Anti-Money-Laundering Compliance Rises to the Top—Again
FinCEN issues warning to boards

Recent headlines that related to both the Bank Secrecy Act of 1970 (BSA) and anti–money laundering (AML) reflect the view that regulators have increased their scrutiny of financial institutions’ boards of directors and senior management for failing to correct alleged compliance shortcomings. As a result, the issue of individual accountability for AML violations continues to gain traction.

To be sure, board involvement plays an important role in the adoption and implementation of effective enterprise-wide BSA/AML-compliance programs. And several regulatory enforcement actions in past years have called for the establishment of BSA/AML-compliance committees composed of outside directors. Actions have also held board members personally accountable for financial institutions’ lack of compliance and in some cases have resulted in exposure to shareholder litigation risk.

Tone at the top

Tone at the top remains as vital as ever in preventing and detecting wrongdoing. It remains one of the main ingredients that can make or break a BSA/AML-compliance program. Ultimately, the responsibility for establishing a financial institution’s strategic vision rests with the board of directors and senior management. As part of that vision, it is important that financial institutions establish BSA/AML-compliance tolerance. And that includes establishing proper incentives— including compensation measures—to meet needed goals.

Under current regulations of both the Bank Secrecy Act and the USA PATRIOT Act of 2001, the board of directors of a financial institution is required to approve an enterprise-wide AML-compliance program that at a minimum includes:

  • Policies, procedures, and controls that mitigate the institution’s money-laundering risks
  • A designated AML-compliance officer with sufficient, board-conferred authority across the institution to implement the mitigating policies, procedures, and controls
  • Ongoing and adequate training for employees of the institution
  • Ongoing independent testing and auditing

However, in order to comply with more than just the technical regulatory requirements, a board should consider that it might also be ultimately responsible for the financial institution’s AML-compliance efforts. Similarly, the board might be responsible for establishing a culture of compliance that serves (1) to reduce the risk of potential regulatory action based on lack of board oversight and (2) to minimize shareholder litigation risk.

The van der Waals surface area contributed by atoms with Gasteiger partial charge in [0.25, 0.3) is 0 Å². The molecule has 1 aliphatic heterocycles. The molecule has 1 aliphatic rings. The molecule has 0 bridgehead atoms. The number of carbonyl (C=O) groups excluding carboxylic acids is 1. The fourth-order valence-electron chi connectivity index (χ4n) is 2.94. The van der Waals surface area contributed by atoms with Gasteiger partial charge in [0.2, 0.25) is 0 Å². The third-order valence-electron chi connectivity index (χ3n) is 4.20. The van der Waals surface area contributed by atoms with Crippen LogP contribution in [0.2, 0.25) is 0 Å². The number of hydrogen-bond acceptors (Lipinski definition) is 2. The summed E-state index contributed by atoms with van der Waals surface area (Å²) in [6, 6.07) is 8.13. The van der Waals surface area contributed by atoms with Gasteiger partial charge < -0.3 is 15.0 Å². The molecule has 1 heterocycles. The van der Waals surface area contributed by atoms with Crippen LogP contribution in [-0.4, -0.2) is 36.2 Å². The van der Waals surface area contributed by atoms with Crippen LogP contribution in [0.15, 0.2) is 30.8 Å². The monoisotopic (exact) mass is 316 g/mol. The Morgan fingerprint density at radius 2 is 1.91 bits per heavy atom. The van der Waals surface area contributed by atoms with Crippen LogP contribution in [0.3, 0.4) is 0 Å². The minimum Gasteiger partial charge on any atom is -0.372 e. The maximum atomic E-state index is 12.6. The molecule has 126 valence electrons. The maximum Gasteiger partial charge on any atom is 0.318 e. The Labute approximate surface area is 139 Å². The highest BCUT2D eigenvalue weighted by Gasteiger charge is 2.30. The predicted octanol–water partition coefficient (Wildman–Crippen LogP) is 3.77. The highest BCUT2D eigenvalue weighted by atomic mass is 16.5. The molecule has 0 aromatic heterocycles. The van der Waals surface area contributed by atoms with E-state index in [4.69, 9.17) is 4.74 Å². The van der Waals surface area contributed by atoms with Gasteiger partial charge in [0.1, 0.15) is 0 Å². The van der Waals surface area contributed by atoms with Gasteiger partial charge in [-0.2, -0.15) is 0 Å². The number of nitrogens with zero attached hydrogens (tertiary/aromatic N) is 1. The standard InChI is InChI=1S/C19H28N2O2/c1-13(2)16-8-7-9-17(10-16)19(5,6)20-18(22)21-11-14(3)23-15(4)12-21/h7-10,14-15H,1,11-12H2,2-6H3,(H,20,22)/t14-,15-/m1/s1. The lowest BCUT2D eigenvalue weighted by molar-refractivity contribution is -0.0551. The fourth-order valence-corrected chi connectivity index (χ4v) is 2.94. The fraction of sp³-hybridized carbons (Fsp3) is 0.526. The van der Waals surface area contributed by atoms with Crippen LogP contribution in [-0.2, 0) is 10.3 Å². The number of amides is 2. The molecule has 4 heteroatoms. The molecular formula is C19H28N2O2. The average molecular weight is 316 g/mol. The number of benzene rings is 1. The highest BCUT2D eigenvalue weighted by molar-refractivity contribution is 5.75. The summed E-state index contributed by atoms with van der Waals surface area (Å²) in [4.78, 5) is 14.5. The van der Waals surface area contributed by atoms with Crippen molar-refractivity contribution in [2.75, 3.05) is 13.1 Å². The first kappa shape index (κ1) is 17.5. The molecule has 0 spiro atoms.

Perhaps it is not surprising then that in August 2014, the US Department of the Treasury’s Financial Crimes Enforcement Network (FinCEN) issued an advisory on this topic: FIN- 2014-A007. One observation from the FinCEN advisory is that it has become particularly important that senior management and board members at financial institutions of all sizes maintain strong cultures of compliance.

The FinCEN advisory pinpoints several deficiencies that were identified in recent BSA/AML-enforcement actions that offer important insights for financial institutions and their management and boards. In particular, the advisory reaffirms the notion that a financial institution can improve its BSA/AML-compliance culture by ensuring the following elements exist.1

  • Leadership is engaged.
  • Compliance is not compromised by revenue interests.
  • Information is shared throughout the organization.
  • Leadership provides adequate human and technological resources.
  • The compliance program is effective and has been tested by an independent and competent party.
  • Both leadership and staff understand how their BSA reports are used.


The FinCEN advisory sent a strong message to financial institutions—namely, that an entire organization, from staff to board members, may be held accountable for BSA/AML compliance. Perhaps more important, the advisory is a reminder of the importance that institutions review their BSA/AML engagements of senior management and boards of directors to learn whether those engagements adhere to the letter of the law and whether a true culture of compliance is in place.


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